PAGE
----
Wood Mug

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12

That branch is the same thickness as a mug...hum.

Inspired by bricobart's mug. This one is considerably less manly though.

Tools/Materials:

Tree Branch

Saw (Table, Miter, Hand, etc.)

Hammer & Chisels

Drill

Sandpaper

Finish

Step 1: Find It, Cut It, Debark It

  1. Net time you drive past a brush pile, find a mug-sized branch. I don't know what species mine was, but it looked nice.
  2. Trim the branch to your desired mug height.
  3. Take the bark off. My first thought was to do this with the bark on, but this sample had loose bark so I took it off.

I used a flat head screwdriver to remove most of the bark.

Step 2: Split It

  1. Split the log into four sections. Take your time.

I moved the chisels to the side a few times to encourage the location of the split.

Step 3: Remove It

Remove the wood that will be the inside of the mug.

  1. Measure up 3/4" from the bottom of the mug.
  2. Cut a notch to within 3/8" to the side of the wood.
  3. Chisel from the top down toward the cut to remove the inside material.

3/4" gives a strong, sturdy base; I wouldn't go much less.

The saw makes a straight cut on a rounded object, so you need to be careful not to cut too far along the sides.

A few times I tried to gouge out a big section only to have the split move too deep and mess up the sides. Slow and steady wins the race.

Step 4: Sand It, Glue It, Sand It

  1. Sand the individual pieces paying particular attention to the insides since once the parts are glued together it will be difficult to get in there. Do not sand the edges along the sides or the bottom so they will fit together without any spaces.
  2. Use rubber bands to dry fit the pieces. Glue two pieces together at one time. Although the other pieces are included in the glue up, they are there to help hold everything together.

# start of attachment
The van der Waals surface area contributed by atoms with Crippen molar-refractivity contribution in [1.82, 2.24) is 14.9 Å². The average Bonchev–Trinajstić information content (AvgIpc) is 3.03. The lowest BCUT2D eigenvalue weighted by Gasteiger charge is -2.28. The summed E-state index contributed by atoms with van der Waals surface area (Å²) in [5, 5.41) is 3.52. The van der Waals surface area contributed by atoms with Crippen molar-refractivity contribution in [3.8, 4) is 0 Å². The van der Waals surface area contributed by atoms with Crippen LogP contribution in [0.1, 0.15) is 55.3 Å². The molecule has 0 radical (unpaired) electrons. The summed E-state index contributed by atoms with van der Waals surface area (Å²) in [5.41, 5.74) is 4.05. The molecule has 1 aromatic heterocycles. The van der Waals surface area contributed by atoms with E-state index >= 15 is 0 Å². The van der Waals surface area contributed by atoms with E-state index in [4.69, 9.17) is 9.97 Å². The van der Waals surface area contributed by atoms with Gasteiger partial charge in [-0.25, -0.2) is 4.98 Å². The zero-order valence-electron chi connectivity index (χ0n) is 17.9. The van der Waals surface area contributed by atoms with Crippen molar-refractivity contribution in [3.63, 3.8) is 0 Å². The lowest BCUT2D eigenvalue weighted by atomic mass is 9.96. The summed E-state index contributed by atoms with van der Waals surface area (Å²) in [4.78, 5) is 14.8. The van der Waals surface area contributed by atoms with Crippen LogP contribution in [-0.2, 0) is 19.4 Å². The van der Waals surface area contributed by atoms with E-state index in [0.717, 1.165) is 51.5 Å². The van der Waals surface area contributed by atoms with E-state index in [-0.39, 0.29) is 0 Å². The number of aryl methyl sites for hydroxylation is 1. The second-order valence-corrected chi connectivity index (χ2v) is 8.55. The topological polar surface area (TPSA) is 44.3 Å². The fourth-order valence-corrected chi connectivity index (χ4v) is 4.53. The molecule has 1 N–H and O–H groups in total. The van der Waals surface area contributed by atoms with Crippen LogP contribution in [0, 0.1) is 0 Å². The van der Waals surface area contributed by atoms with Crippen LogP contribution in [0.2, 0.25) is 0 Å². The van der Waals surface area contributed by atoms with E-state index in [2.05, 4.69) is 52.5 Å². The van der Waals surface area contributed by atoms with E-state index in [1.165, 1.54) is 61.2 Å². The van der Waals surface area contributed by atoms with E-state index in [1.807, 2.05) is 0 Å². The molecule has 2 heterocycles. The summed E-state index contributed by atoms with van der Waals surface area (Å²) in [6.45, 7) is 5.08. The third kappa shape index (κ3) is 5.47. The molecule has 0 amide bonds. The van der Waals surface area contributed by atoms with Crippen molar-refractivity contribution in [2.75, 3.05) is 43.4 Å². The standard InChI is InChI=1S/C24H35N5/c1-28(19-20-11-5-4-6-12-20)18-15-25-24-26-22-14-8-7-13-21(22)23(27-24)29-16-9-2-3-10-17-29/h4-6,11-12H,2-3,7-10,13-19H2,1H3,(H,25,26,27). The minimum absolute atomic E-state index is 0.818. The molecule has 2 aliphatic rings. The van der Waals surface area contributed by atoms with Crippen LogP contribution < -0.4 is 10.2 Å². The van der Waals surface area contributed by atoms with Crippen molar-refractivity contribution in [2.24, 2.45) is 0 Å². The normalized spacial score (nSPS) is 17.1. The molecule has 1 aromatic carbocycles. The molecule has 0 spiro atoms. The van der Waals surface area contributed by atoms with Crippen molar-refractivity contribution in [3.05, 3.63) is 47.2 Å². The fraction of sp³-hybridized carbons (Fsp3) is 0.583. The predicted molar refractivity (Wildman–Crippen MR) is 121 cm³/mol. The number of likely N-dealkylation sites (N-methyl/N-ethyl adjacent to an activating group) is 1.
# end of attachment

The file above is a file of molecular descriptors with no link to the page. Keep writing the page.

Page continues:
3. Fill any gaps with wood glue and sand the seems well.
  4. Glue the third; fill and sand. Then the fourth.

I tried filling gaps with sawdust from this project mixed with wood glue, but couldn't get a good consistency.

Sanding the inside was difficult. I glued some sandpaper to a wood disc and attached that to a metal rod. This helped sand the inside.

Step 5: Handle It

  1. Find some sticks in the backyard.
  2. Take the bark off and give them a good sanding.
  3. Drill holes all the way through the mug and larger stick.

They fit really snug, but I added glue for security and water-tightness.

Step 6: Finish It

  1. Finish with your finish of choice.

I used a polyurethane. It needed a few coats to be fully watertight.

This was a wedding gift, so after I applied the finish I carved a design into the wood. The stain soaked into the fresh carving but wiped off of the finish.

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    12 Discussions

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    ClenseYourPallet

    24 days ago

    Well that is just awesome! Great pics and instructions. You’ve got a vote from me! Well done

    1 reply
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    george57

    26 days ago